A weekend away in Buckinghamshire was an excellent opportunity to stop off in Slough, that must-see tourist destination just off the M4 motorway.
Well, to clarify, it wasn’t really Slough as such that was the attraction but a couple of places now within the Slough connurbation which pre-existed its development and where I have ancestral connections.
Upton and Chalvey (sometimes known as Upton cum Chalvey in the records) lie to the south of the present town and, from small farming hamlets, grew hugely in the nineteenth century particularly after the coming of the railway. My connection with the area is principally through the Mayne family.
Edith Mayne (who I wrote about a little while ago – the one who trained as a teacher and moved to Staffordshire) was born in Chalvey, as was her father Thomas, her grandfather, James, and probably her great grandfather, Thomas, a blacksmith who was born around 1769. Edith’s aunt Elizabeth (my great grandmother) was also born in Chalvey but married David George in Croydon, where they were both working at the time. Shortly afterwards they moved to Chalvey Grove and it was there that my own grandfather, Alfred James George, was born in 1878 along with his twin sister Alice. It was therefore to Chalvey Grove that I headed first.
By all reports Grandad was born in a wooden house! Well I don’t think there are any of those remaining in Chalvey Grove these days! The area will have changed out of all recognition since 1878: today it is very multicutural and I passed the Hindu temple on the way. I spotted one house with the date 1900, but I don’t think any would have been in existence when Grandad lived there.
From Chalvey Grove I found my way round to St Peter’s Church, Chalvey, which was opened in 1860. The exterior looked pretty unloved, unfortunately. The church was locked, but inside I could hear that someone was practising the organ.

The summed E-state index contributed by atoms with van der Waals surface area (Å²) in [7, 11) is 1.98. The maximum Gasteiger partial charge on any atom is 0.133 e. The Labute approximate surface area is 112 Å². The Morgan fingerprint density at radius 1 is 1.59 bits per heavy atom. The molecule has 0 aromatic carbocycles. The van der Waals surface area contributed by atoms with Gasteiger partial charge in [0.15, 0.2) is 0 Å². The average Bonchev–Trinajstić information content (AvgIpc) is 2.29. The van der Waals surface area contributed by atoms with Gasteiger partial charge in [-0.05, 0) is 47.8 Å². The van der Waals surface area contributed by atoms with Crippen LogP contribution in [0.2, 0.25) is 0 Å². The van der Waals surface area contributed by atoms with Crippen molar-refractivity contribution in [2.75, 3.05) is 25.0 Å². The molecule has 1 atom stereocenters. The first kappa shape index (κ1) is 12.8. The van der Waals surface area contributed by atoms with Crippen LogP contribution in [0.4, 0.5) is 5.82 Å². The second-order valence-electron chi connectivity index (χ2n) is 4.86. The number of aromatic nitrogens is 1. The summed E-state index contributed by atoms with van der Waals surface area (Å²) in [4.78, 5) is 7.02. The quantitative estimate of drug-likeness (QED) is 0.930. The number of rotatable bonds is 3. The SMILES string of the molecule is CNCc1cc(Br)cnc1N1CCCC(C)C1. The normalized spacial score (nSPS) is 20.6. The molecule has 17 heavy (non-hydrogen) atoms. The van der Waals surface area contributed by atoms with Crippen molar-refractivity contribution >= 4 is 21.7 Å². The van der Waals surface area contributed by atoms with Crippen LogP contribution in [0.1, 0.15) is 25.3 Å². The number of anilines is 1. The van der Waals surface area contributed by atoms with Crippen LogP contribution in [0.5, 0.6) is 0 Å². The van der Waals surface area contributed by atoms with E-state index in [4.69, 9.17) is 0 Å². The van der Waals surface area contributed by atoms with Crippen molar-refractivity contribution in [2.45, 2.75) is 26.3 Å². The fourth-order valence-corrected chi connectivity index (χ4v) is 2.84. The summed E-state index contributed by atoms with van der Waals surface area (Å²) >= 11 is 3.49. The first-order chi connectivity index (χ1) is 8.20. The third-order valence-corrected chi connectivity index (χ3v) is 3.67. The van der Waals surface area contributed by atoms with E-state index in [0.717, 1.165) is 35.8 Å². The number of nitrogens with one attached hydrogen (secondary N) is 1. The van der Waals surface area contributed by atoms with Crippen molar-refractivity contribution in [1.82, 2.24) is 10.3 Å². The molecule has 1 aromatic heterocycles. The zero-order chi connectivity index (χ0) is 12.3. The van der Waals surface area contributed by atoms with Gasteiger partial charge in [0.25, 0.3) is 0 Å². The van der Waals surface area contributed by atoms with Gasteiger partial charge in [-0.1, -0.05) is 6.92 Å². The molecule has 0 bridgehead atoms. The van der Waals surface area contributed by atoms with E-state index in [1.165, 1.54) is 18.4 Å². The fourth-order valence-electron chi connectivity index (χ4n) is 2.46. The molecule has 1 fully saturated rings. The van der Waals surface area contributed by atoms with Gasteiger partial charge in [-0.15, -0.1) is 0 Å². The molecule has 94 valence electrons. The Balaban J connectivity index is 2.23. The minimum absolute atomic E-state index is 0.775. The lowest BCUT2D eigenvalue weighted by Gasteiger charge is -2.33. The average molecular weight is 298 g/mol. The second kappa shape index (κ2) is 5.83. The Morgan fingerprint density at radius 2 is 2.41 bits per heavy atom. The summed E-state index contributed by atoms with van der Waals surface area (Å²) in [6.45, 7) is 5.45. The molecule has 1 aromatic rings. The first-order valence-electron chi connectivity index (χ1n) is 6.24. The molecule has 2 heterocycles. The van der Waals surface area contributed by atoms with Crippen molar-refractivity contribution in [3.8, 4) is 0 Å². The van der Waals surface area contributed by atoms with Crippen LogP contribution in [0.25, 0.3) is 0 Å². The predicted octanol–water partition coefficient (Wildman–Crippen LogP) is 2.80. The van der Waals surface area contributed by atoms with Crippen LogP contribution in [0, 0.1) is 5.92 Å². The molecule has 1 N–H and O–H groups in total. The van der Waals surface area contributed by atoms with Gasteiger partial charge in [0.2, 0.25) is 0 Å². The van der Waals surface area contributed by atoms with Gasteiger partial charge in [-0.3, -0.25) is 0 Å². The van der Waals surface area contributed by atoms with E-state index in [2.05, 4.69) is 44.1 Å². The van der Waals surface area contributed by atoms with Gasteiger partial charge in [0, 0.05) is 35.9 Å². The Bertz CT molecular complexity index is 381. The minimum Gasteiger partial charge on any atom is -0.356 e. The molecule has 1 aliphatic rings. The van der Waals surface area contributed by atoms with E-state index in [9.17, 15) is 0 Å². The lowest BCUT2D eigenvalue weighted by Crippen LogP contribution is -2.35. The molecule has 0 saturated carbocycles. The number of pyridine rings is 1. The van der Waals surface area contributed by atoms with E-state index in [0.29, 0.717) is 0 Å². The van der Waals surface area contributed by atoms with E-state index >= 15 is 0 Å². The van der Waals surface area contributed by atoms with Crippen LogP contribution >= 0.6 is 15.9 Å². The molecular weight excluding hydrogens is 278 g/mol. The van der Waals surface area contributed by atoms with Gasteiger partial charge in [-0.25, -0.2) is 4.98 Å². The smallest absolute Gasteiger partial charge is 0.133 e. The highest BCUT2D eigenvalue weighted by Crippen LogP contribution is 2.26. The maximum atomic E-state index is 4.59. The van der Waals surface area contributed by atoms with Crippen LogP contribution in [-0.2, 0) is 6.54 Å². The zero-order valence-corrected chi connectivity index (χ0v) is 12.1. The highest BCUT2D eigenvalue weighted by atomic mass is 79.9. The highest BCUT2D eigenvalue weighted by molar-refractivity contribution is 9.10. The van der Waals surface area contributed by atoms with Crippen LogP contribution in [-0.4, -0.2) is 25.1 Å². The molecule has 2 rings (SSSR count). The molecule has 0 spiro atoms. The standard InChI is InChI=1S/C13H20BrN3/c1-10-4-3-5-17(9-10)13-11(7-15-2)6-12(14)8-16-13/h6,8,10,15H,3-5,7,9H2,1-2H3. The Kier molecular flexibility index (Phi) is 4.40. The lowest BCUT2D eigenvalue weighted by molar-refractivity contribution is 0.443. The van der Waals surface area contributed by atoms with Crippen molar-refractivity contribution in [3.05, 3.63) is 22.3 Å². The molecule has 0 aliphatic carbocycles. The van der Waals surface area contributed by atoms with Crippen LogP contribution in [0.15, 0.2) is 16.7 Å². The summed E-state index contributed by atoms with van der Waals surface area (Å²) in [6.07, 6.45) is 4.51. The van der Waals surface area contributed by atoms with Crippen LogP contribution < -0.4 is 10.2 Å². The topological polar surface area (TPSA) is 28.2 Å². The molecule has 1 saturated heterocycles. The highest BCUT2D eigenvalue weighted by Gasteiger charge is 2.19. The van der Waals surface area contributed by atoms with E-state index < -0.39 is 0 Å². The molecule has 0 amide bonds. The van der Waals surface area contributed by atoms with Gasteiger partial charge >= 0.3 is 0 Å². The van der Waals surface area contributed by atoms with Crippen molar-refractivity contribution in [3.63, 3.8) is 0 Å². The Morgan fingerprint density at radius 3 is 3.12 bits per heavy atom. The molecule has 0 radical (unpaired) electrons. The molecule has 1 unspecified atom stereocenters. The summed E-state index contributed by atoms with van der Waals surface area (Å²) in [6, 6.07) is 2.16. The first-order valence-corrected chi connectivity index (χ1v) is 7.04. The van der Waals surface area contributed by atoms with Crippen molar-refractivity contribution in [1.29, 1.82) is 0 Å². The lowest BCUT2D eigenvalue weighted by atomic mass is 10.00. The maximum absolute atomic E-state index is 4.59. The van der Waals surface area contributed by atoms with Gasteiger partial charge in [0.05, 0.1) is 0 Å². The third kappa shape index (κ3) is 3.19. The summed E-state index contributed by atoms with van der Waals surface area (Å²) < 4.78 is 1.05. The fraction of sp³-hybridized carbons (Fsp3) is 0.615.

Later on, I drove over to Upton where I parked outside St Laurence’s Church. This was the orginal church for the area and is where my Grandad was baptised and where many of the Mayne family were buried. Prominent notices warned visitors not to stray off the paths in the churchyard, due to the danger of subsidence! This was a shame as I couldn’t properly examine names on graves. Again the church was all locked up. Across the roundabout from the church is the Sixteenth century Red Cow Inn.
In between, I paid a visit to The Curve in the town centre. This is basically the library building – a very nice, new, modern facility – where local history information is also kept. If I had had more time I could have browsed the local history books, but I did enjoy looking at the ‘pods’ where different aspects of the area’s history was displayed. The maps were particularly interesting as they helped me to understand the urban spread and visualise how things would have been in the days of my ancestors.
An 1879 publication by Mortimer Collins, ‘Pen Sketches by a Vanished Hand’, describes Chalvey very unflatteringly as “a very dusty and unhappy looking village” but where the brook had a reputation for producing “excellent eye-water”. At that time there were apparently no more than 50 houses in Chalvey, but the area grew rapidly, assisted by railway communications and various local industries. Being just across the Thames from Eton, the residents of Chalvey had regularly found employment there, and my Mayne family was no exception. After their marriage Elizabeth worked as a laundress there and David as a gardener.
Perhaps the employment and housing prospects were better in the Croydon area as by 1881 David and Elizabeth George were settled back there with a second set of twins arriving in 1882.
I enjoyed my time looking around Upton cum Chalvey and trying to imagine how the area might have looked at the end of the nineteenth century. How times have changed!